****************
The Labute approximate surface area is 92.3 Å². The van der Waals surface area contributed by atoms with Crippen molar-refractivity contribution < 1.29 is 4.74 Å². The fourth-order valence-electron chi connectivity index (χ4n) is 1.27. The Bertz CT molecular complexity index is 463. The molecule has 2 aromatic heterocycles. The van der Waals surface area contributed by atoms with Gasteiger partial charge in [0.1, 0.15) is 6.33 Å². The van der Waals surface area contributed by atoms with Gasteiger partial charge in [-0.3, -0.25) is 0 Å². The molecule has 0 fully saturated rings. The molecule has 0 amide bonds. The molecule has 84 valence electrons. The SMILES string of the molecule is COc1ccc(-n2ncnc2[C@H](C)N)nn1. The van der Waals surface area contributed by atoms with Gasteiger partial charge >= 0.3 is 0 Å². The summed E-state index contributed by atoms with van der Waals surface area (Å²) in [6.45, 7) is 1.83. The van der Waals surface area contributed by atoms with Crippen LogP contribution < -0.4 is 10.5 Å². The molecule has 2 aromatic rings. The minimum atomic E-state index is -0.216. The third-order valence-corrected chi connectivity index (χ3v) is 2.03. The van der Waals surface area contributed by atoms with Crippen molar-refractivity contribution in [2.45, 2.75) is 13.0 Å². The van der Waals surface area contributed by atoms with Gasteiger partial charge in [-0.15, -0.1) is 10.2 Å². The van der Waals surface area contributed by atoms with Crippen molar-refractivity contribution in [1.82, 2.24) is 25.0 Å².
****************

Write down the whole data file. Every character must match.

The Labute approximate surface area is 92.3 Å². The van der Waals surface area contributed by atoms with Crippen molar-refractivity contribution < 1.29 is 4.74 Å². The fourth-order valence-electron chi connectivity index (χ4n) is 1.27. The Bertz CT molecular complexity index is 463. The molecule has 2 aromatic heterocycles. The van der Waals surface area contributed by atoms with Gasteiger partial charge in [0.1, 0.15) is 6.33 Å². The van der Waals surface area contributed by atoms with Gasteiger partial charge in [-0.3, -0.25) is 0 Å². The molecule has 0 fully saturated rings. The molecule has 0 amide bonds. The molecule has 84 valence electrons. The SMILES string of the molecule is COc1ccc(-n2ncnc2[C@H](C)N)nn1. The van der Waals surface area contributed by atoms with Gasteiger partial charge >= 0.3 is 0 Å². The summed E-state index contributed by atoms with van der Waals surface area (Å²) in [6.45, 7) is 1.83. The van der Waals surface area contributed by atoms with Crippen LogP contribution < -0.4 is 10.5 Å². The molecule has 2 aromatic rings. The minimum atomic E-state index is -0.216. The third-order valence-corrected chi connectivity index (χ3v) is 2.03. The van der Waals surface area contributed by atoms with Crippen molar-refractivity contribution in [2.45, 2.75) is 13.0 Å². The van der Waals surface area contributed by atoms with Gasteiger partial charge in [-0.15, -0.1) is 10.2 Å². The van der Waals surface area contributed by atoms with Crippen molar-refractivity contribution in [1.82, 2.24) is 25.0 Å².